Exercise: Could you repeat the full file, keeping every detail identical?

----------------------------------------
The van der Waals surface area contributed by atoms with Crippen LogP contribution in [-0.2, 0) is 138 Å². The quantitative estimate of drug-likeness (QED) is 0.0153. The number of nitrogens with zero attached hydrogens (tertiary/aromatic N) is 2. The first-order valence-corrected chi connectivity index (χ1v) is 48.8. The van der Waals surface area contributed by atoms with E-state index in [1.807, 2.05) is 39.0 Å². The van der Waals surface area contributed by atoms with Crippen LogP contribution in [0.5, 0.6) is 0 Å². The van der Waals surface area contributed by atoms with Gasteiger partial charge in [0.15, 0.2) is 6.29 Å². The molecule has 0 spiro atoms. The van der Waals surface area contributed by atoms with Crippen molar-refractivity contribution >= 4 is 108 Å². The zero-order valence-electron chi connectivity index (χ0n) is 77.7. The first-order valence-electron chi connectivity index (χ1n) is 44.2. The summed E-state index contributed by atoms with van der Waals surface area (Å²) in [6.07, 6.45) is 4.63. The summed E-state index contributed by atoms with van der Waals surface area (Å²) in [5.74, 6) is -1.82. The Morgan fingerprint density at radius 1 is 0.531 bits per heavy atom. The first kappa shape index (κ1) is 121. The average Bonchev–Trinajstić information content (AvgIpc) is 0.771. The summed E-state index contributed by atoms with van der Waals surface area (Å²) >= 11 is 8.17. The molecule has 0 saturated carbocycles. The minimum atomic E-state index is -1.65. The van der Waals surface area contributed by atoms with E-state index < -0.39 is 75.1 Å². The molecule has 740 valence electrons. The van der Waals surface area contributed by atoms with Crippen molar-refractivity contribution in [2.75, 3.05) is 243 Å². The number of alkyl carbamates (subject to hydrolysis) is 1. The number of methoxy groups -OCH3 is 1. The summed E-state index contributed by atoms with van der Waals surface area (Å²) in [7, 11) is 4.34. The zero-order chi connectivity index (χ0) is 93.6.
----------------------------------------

The van der Waals surface area contributed by atoms with Crippen LogP contribution in [-0.2, 0) is 138 Å². The quantitative estimate of drug-likeness (QED) is 0.0153. The number of nitrogens with zero attached hydrogens (tertiary/aromatic N) is 2. The first-order valence-corrected chi connectivity index (χ1v) is 48.8. The van der Waals surface area contributed by atoms with E-state index in [1.807, 2.05) is 39.0 Å². The van der Waals surface area contributed by atoms with Crippen LogP contribution in [0.5, 0.6) is 0 Å². The van der Waals surface area contributed by atoms with Gasteiger partial charge in [0.15, 0.2) is 6.29 Å². The molecule has 0 spiro atoms. The van der Waals surface area contributed by atoms with Crippen molar-refractivity contribution >= 4 is 108 Å². The zero-order valence-electron chi connectivity index (χ0n) is 77.7. The first-order valence-electron chi connectivity index (χ1n) is 44.2. The summed E-state index contributed by atoms with van der Waals surface area (Å²) in [6.07, 6.45) is 4.63. The summed E-state index contributed by atoms with van der Waals surface area (Å²) in [5.74, 6) is -1.82. The Morgan fingerprint density at radius 1 is 0.531 bits per heavy atom. The first kappa shape index (κ1) is 121. The average Bonchev–Trinajstić information content (AvgIpc) is 0.771. The summed E-state index contributed by atoms with van der Waals surface area (Å²) >= 11 is 8.17. The molecule has 0 saturated carbocycles. The minimum atomic E-state index is -1.65. The van der Waals surface area contributed by atoms with E-state index < -0.39 is 75.1 Å². The molecule has 740 valence electrons. The van der Waals surface area contributed by atoms with Crippen molar-refractivity contribution in [2.75, 3.05) is 243 Å². The number of alkyl carbamates (subject to hydrolysis) is 1. The number of methoxy groups -OCH3 is 1. The summed E-state index contributed by atoms with van der Waals surface area (Å²) in [7, 11) is 4.34. The zero-order chi connectivity index (χ0) is 93.6.